DAILY INDEPENDENT of May 6 disseminated three blunders: “It was none enforcement and none implementation of these provisions….” Get it right: non-enforcement and non-implementation.
“And if you are talking about administration, it all bothers (borders) on the Office of the Secretary.”
“Media and Communication alumni elects (elect) exco”
SATURDAY TRIBUNE of May 2 circulated two errors of different hues: “…the president thanked Suleiman for his services to the nation and wishes (wished) him success in his future endeavours.”
“Ojukwu: Better sung in death than alive” No politics in grammar as illogic is disallowed: dead than alive (in another phrasal context) or death than life (life or death—not dead, by way of extrapolation), which is apposite here.
“Hanging over the nation is the spectra of economic corruption and a descent into (to) chaos and anarchy.” And this: spectrum (singular, which applies here) and spectra or spectrums, just like forums (fora), stadiums (stadia)—all plural and interchangeable.
“The political intrigues and power-play that have been associated with the preparations for the 2023 governorship race in Abia State has (have) finally led to the….”
“Coup d’états, juntas, military governments and transitions to civil rule” A tribute: coups d’état….
“Appointment of Joseph Yobo: The Nigeria Football Federation (NFF) stand to reap.…” The Nigeria Football Federation stands to reap….
“It is therefore most expedient for President Muhammadu Buhari to re-examine his role in government and take a honourable bow from leadership.”
Remembering global patriots: an honourable bow.
“Even now, no talk of regional or sub-regional integration is complete in this continent without an echo from Nigeria.” Even in French and other languages: on the continent.
“I am convinced that what held the audience spell-bounded (spellbound) and excited was the fact of an Anglophone speaker being able to fluently tell them in their own language….”
“Instead, people compete and fall over themselves (one another) for the crumbs from the high table (dais/platform/podium…certainly not the Nigerian journalese “high table”) and even defend the indefensible.”
“…the two big parties whose promises of no new taxes and an increased service delivery is (are) not taken serious (seriously) by any informed observer.” The right thoughts are bracketed (or in parenthesis, as Americans would write).
“…others point out the moral ground for such action (an action), given Labour’s antecedents in the past” Gosh! What is ‘antecedents in the past’?
Just antecedents, I beg you. One of these days, somebody would write ‘future antecedents’! Please gently delete ‘in the past’.
“Atimes (At times), they sleep inside their ‘clients’ vehicles”
“For ON television channel, the emerging identity is that of a musical and grassroot TV station. Whether as an adjective or a noun: grassroots.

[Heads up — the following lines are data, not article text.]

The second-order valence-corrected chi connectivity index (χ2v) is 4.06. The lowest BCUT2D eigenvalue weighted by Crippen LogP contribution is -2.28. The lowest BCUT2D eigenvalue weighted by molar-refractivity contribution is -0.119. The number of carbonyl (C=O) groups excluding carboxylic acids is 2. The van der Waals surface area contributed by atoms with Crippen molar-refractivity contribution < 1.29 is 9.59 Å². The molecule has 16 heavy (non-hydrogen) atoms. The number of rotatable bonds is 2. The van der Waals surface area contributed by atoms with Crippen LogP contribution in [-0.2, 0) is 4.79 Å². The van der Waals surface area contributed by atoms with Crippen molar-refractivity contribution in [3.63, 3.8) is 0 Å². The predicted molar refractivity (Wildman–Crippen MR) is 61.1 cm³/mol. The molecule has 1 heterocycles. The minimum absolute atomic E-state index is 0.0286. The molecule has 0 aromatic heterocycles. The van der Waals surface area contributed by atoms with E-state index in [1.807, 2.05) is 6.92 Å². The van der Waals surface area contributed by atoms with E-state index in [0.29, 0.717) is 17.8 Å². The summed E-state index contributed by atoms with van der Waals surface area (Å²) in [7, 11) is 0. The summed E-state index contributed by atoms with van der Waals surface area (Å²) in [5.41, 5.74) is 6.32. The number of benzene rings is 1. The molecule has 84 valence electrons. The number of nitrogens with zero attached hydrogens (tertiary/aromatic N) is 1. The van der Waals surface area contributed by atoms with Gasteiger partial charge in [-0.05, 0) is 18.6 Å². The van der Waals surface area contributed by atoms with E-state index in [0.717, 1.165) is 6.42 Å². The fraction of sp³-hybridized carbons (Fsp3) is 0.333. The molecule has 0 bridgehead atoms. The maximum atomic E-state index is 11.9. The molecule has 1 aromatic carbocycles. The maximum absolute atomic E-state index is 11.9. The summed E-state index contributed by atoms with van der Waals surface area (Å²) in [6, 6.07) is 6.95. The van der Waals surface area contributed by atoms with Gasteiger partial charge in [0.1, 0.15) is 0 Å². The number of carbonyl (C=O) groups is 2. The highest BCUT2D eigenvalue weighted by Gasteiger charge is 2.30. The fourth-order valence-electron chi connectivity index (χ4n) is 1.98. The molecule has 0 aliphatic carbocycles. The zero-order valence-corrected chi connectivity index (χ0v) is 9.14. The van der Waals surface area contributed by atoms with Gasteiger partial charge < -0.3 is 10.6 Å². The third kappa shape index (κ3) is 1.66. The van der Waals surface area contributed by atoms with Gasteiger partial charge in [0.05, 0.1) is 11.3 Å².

“As at 1985 there are (were) over 36,000 dams in the world with about 18,000 in China alone.”
“Dams construction have (has) generated problems across the world that….”
“The accused policeman was said to have actually demanded for N10,000 before he was arrested.” ‘Demand’ does not admit any inflection.
“Are you therefore surprised to find mediocres promoted beyond their highest level of competency?” The noun form of ‘mediocre’ (an adjective) is ‘mediocrity’ (personally preferred) or ‘mediocrist’
“His two fundamental actions on assuming the reigns of government in Kinshasa smack of acts of a dictator.” No lexical autocracy: reins of government.
In defence of correct spelling: Again: harassment (not harrasment or harrassment—and is non-count), but embarrassment(s).
“Statistics of African debt profile shows (show) that Nigeria is holding about 15 per cent of the continent’s debt.”
“But none of these leaders coming with large (a large) retinue of people (would it have been of dogs?) will agree that it is important to back-up (back up) their good wishes with concrete policy (policies/a concrete policy) in the area of debt management for sustainable growth.”
“Within the 15 years of the four military regimes under review, Nigeria moved twice from one extreme end of the scale to the other in her (its) relation with other nations.” Either ‘extreme’ or ‘end’. Both words cannot co-function in any new school environment.
“General Babangida’s emergence on the scene brought an initial soothing balm in Nigeria’s foreign relations because of his early release of a transition programme.” Is there any balm that hurts? This knowledge-driven columnist needs to know, please.
“While the Chinese were still protesting the bombing of their embassy in Belgrade, NATO had gone ahead to bomb the Swiss embassy, causing damages (damage) to the Angolan embassy and hit (hitting) a hospital, among others.”
“Our dismal performance at France ‘98 which led to our early exit from the Mundial and at the World Youth Championship hosted by Nigeria signify (signifies) that our soccer is sick and needs a surgical operation.”
“What is laying a siege on (to) public wealth and traumatizing all those who dared to point accusing fingers” Delete ‘accusing’ because of its contextual redundancy and this: point the finger.
“Perhaps his recent activities might have qualified him to give the military’s transfer of power to civilians lecture in Abuja last week Monday.” Either last Monday or Monday, last week
“Abubakar, who said the military should congratulate itself for (on or upon, once more) keeping faith with its promise to handover (hand over) power….”
“How does the separation of powers that are (is) discernible in Government textbooks operate in real life?”
“Perhaps, ladies need to think of less tempting recesses for hiding jewelries” ‘Jewelry’ is non-count. Note that the British spelling is ‘jewellery’, which is most preferred—the other version is American corruption of the word!